Win Without Pitching®: Thinking

A client and friend runs a video production company that specializes in big budget corporate videos for Fortune 1000 companies. For years his firm has battled commodifying forces as the tools of video production have become democratized. When I checked in with him last week I expected to hear bad news, but instead I heard “we’re busier than we have been in a very long time.”

I won’t betray him by giving away his new service offering and thus creating untold instant competitors (sorry), I’ll only say that instead of destroying his business, the travel constraint imposed on him has caused him to think more creatively about what his clients need right now and how he can deliver it in an entirely new way. The result is his business is thriving when it might otherwise be dying. 

While my friend has felt the pressure building on him for years, there was never enough urgency to warrant a significant pivot. Things quit being great years ago, but they weren’t horrible either, they were just slowly sliding in that direction. Cue the crisis. Where he was once the metaphorical frog being boiled slowly, now he finds himself dropped into a pot of already-boiling water and he has done the proper, reflexive thing and hopped out.  

This is the value of constraints—they force creativity—and it’s one more example of not letting a good crisis go to waste.

Let’s Play Some Games: Constraint Driven Exercises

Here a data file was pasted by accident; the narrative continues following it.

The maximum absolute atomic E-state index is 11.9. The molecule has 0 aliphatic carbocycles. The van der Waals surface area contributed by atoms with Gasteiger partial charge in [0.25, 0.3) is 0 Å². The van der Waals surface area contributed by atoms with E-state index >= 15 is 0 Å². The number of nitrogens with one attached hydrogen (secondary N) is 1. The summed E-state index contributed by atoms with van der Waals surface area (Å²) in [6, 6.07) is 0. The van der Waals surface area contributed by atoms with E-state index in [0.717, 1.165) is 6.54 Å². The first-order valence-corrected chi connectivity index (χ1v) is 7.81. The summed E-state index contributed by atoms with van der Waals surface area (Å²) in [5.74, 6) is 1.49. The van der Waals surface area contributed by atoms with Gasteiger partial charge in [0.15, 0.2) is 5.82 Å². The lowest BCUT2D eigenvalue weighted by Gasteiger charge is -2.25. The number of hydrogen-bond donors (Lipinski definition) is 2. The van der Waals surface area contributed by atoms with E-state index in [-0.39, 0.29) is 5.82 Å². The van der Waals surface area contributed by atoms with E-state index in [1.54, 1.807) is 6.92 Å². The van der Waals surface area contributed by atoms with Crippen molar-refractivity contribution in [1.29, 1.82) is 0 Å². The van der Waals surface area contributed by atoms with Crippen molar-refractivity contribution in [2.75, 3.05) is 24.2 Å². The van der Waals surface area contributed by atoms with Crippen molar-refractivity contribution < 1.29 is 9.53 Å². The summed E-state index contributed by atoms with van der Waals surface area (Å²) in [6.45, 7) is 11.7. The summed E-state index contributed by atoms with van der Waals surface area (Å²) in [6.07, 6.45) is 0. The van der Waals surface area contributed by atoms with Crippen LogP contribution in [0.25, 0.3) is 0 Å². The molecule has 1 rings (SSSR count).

I’ve been using constraint-driven exercises for years to think creatively about my own business and to help our clients free themselves from the mental models in which many have become trapped. “Reimagine your business in a world without travel” is one such exercise (I think of them as games) all entrepreneurs are playing right now. Not just you: hair stylists, yoga instructors, dog obedience trainers, etc.—everyone is adapting to this, or trying to. Some won’t survive, but many will thrive in ways that they never thought possible.

I’m going to give you some more constraint games to help you find some adjacencies in your own service offerings and you’ll notice the same pattern with each one: your initial reaction will be, “I can’t do that!” But as you sit with the puzzle for just a few minutes, you’ll start to see that the constraint itself becomes the raw material for some very creative solutions.

Example: No Exit

My favorite constraint-driven exercise is called No Exit. It goes like this: Imagine that you can never sell your business and you can never retire. What changes would you make in your business as a result? What changes would you make in your life?

When I play this game with a live audience in my talk The 5 Constraints (all different from the ones below, which I have selected specifically for these times), I ask the audience at the end of the talk how many of them have decided in the last hour that they will never sell and never retire. About 25% of them raise their hands. That’s the pattern. You will go from “This is impossible!” to “This is a hardship” to “I can respond to this in a way that makes me and my business better off.”